Largest dead zone ever hits the Gulf of Mexico

Scientists have measured a dead zone the size of New Jersey in the Gulf of Mexico, making it the largest-ever dead zone recorded in the area, according to the National Oceanic and Atmospheric Association.

A dead zone occurs when nutrient pollution — largely from agricultural runoff like fertilizer and manure — makes its way into bodies of water, fueling algal growth. When the algae dies, it decomposes, creating oxygen-free zones that can no longer sustain marine life.

A report by the environmental group Mighty suggests that this year’s extra-large dead zone is a direct result of industrial meat production, which feeds nutrient runoff both through manure produced by the animals and fertilizer used to grow animal feed.

The report looks at companies responsible for large amounts of nutrient runoff, and implicates Tyson Foods, the largest meat company in the United States, as a key culprit behind the dead zone. According to the report, Tyson has major processing facilities in every state listed by the United States Geological Survey as states from which nutrient runoff flows to the Gulf.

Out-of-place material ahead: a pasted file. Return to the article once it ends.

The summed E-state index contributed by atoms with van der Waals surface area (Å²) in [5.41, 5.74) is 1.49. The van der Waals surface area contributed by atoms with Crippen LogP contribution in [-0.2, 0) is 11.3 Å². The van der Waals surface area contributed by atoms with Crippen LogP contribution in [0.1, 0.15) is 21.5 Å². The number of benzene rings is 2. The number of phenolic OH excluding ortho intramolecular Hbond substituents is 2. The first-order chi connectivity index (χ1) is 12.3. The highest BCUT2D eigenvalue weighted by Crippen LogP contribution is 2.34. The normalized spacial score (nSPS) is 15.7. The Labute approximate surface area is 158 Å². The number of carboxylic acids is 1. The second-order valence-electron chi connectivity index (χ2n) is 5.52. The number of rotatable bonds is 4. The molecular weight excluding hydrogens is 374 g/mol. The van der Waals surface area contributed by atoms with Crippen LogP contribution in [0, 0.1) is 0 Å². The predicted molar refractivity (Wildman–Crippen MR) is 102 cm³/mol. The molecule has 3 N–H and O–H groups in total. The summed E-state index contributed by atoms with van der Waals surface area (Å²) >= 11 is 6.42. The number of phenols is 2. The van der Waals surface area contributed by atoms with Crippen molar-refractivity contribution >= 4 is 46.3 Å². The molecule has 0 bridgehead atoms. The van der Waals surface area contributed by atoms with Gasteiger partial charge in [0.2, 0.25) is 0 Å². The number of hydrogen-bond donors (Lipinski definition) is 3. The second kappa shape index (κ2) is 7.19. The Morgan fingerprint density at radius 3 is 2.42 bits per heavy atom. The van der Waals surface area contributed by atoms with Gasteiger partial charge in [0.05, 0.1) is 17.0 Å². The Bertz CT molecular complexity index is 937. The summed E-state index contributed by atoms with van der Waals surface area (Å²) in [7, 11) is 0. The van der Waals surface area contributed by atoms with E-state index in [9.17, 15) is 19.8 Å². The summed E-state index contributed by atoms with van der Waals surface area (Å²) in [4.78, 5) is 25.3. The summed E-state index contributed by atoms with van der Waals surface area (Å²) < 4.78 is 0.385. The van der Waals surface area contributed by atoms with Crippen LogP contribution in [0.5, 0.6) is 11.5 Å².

Another report, released last year by Environment America, found that Tyson dumps more waste into American waterways each year than companies like Exxon or Dow Chemical.

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